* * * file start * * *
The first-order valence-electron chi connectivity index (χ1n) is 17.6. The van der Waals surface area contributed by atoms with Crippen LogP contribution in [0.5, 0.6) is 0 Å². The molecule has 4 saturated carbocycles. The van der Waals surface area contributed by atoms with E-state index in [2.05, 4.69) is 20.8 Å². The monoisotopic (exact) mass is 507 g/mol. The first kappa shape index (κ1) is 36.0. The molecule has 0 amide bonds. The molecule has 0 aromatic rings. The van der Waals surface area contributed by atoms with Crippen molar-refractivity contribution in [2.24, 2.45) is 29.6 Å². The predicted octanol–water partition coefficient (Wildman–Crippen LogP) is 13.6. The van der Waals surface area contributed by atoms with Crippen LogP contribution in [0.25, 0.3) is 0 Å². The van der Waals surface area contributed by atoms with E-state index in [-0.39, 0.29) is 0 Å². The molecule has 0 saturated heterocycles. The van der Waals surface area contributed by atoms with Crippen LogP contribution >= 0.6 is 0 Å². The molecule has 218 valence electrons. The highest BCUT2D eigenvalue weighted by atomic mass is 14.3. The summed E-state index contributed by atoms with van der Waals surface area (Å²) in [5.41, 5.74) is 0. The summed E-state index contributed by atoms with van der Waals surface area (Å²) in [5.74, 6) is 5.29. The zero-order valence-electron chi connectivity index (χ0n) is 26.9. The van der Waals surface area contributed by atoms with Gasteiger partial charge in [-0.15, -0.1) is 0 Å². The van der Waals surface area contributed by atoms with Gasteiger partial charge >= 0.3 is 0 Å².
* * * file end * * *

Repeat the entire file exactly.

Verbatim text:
The first-order valence-electron chi connectivity index (χ1n) is 17.6. The van der Waals surface area contributed by atoms with Crippen LogP contribution in [0.5, 0.6) is 0 Å². The molecule has 4 saturated carbocycles. The van der Waals surface area contributed by atoms with E-state index in [2.05, 4.69) is 20.8 Å². The monoisotopic (exact) mass is 507 g/mol. The first kappa shape index (κ1) is 36.0. The molecule has 0 amide bonds. The molecule has 0 aromatic rings. The van der Waals surface area contributed by atoms with Crippen molar-refractivity contribution in [2.24, 2.45) is 29.6 Å². The predicted octanol–water partition coefficient (Wildman–Crippen LogP) is 13.6. The van der Waals surface area contributed by atoms with Crippen LogP contribution in [0.25, 0.3) is 0 Å². The van der Waals surface area contributed by atoms with E-state index in [-0.39, 0.29) is 0 Å². The molecule has 0 saturated heterocycles. The van der Waals surface area contributed by atoms with Crippen LogP contribution >= 0.6 is 0 Å². The molecule has 218 valence electrons. The highest BCUT2D eigenvalue weighted by atomic mass is 14.3. The summed E-state index contributed by atoms with van der Waals surface area (Å²) in [5.41, 5.74) is 0. The summed E-state index contributed by atoms with van der Waals surface area (Å²) in [5.74, 6) is 5.29. The zero-order valence-electron chi connectivity index (χ0n) is 26.9. The van der Waals surface area contributed by atoms with Gasteiger partial charge in [-0.15, -0.1) is 0 Å². The van der Waals surface area contributed by atoms with Gasteiger partial charge >= 0.3 is 0 Å².